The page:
After a major hurricane struck the U.S. state of Texas in 2009, authorities proposed to build levees to protect the coast from the Texas-Louisiana border all the way down to Freeport. But work never started and if it does, it would likely not be until 2023.
This is just one way Texas could have mitigated the storm surges generated by Hurricane Harvey, says Glenn McGillivray, managing director of Western University’s Institute for Catastrophic Loss Reduction. Another, he says, would have been to better plan the massive development that occurred in the Houston area.
‘Water simply has no place to go’
“They’ve been building like there’s no tomorrow including building into green lands and wetlands…They sop up water. They help us manage water better. You know, when you pave over these areas, when you put up big box stores with big roofs and these sorts of things water simply has no place to go. It runs off very quickly into rivers and creeks and streams and reservoirs. They soon burst their banks and you have a problem. Really, we’re seeing this in most major cities in North America.”
McGillivray says tougher building codes could also help mitigate the effects of disasters. “Taken all together, what we build, where we build and how we build it is all very important.”Listen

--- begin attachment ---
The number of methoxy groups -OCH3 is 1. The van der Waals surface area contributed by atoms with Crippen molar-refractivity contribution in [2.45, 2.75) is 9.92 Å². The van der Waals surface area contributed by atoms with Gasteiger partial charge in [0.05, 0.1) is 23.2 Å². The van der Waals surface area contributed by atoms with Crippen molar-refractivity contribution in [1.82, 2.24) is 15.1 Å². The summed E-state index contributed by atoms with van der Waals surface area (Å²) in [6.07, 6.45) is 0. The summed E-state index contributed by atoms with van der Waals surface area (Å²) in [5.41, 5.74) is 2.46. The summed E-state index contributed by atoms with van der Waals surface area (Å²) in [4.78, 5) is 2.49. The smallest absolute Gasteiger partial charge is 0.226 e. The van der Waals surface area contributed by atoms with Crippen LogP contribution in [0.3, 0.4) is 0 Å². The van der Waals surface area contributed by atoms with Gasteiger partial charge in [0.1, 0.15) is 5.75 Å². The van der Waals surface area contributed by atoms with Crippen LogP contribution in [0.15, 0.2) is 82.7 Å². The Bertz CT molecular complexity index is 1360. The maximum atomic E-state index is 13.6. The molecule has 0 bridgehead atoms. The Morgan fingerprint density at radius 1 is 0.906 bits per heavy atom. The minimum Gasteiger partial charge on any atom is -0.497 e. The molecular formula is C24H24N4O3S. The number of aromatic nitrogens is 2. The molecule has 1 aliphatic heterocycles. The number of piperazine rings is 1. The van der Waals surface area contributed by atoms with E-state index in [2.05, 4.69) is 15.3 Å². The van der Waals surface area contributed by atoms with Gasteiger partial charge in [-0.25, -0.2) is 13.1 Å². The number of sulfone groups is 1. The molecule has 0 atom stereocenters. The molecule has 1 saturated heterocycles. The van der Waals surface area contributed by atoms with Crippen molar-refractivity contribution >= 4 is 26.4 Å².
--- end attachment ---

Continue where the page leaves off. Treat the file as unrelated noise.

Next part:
Those who ok building don’t pay for mistakes
He says one of the problems in Canada is that municipal governments make the decisions about their own development and provincial governments are the ones which pay for relief from disasters. “There is a bit of a disconnect there and I think local governments either have to have more skin in the game or the more senior government need more say in where we build things and how we build things.”
‘A great step in the right direction’
McGillivray says the insurance industry needs to be involved, noting that it has only recently begun to offer flood insurance. He says the Canadian government has begun to engage the insurance industry and to set standards for flood mapping. Also it recently pledged $2 billion for a disaster mitigation and adaptation fund to support “infrastructure required to deal with the effects of a changing climate.”
Says McGillivray: “We’re getting there…It’s a great step in the right direction.”